A very interesting work that sprang out of Belgium two years ago is a little film called “Bo” (2010) directed by Hans Herbots. My introduction to this work was through a Danish rock band named “The Raveonettes” and their remake of The Stone Roses’ hit “I wanna be adored” which features parts of the film.
Telling the tale of a 15 year-old girl (beautifully played by Ella-June Henrard in her cinematic debut), very economically deprived, who finds her way into the world of escorts which quickly becomes prostitution. Through a school acquaintance, she tries to get rid of her financial problems and lives to suffer the consequences.
Sure the film follows a somewhat classical approach to the subject of the ‘ poor girl who prostitutes herself’, think Brook Shields in “Pretty Baby” (1978, dir. Louis Malle), but it delivers a very nuanced aesthetic work. Through blue-lit close-ups on Henrard’s gorgeously seductive face, Herbots attempts a certain intimacy (but not identification) with the main character, named Deborah/Bo but at the same time distanciation.
Her relationship to her “pimp”, Vincent (played by Thomas Ryckewaert, who looks a little like a young version of Klaus Kinski) goes from sentimental to detrimental, same as her rapport to her family which ultimately gets sacrificed.
Time is represented through shots of Antwerp’s left bank scenery along with the name of the month which offer a very interesting panorama of the Flemish town.
I tend to not be fond, to say the least, of moralizing films or ones that end up reinforcing the social order by means of crime and punishment but “Bo”, in a way, overtakes this notion by adopting a much more poetic tone. It focuses on the character’s loss of innocence and yet, her ever-present beauty throughout the story.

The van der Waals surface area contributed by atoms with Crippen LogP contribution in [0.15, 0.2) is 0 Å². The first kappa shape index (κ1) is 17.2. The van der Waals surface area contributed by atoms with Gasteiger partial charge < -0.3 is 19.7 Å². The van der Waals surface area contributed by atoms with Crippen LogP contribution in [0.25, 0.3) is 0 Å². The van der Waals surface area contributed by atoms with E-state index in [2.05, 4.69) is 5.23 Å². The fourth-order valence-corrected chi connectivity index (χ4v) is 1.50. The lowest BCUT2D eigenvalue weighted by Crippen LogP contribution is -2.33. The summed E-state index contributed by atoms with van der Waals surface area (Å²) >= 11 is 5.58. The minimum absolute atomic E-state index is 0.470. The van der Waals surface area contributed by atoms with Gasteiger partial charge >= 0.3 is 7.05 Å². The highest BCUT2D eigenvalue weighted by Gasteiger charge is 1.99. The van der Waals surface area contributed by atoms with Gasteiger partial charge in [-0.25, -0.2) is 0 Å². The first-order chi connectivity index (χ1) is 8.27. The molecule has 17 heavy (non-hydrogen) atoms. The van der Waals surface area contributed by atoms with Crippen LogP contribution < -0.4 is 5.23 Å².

It would be erroneous to compare “Bo” with “Christiane F” (1981, dir Uli Edel), since the latter puts forth a whole mechanism of testimony in an almost documentary fashion which Hans Herbots does not play out, nor do these films share same aesthetics or political references.
“Bo” is an interesting film to watch, especially for a closer look at Henrard’s beautifully rendered face. She does indeed shine in her debut role and has more than enough potential to deliver serious work. As well as this, it would be unfair to limit Belgian cinema to big names like Chantale Akerman, as impressive as she may be, because after all, opting for a panorama of a country’s production is, to me, substantially more interesting than going through masterpieces alone…
NB- For another interesting Flemish film, check out my little post about “Loft” https://kinoimages.wordpress.com/2012/05/30/loft-2008-belgium/
Written by Hanine H aka Kinofrau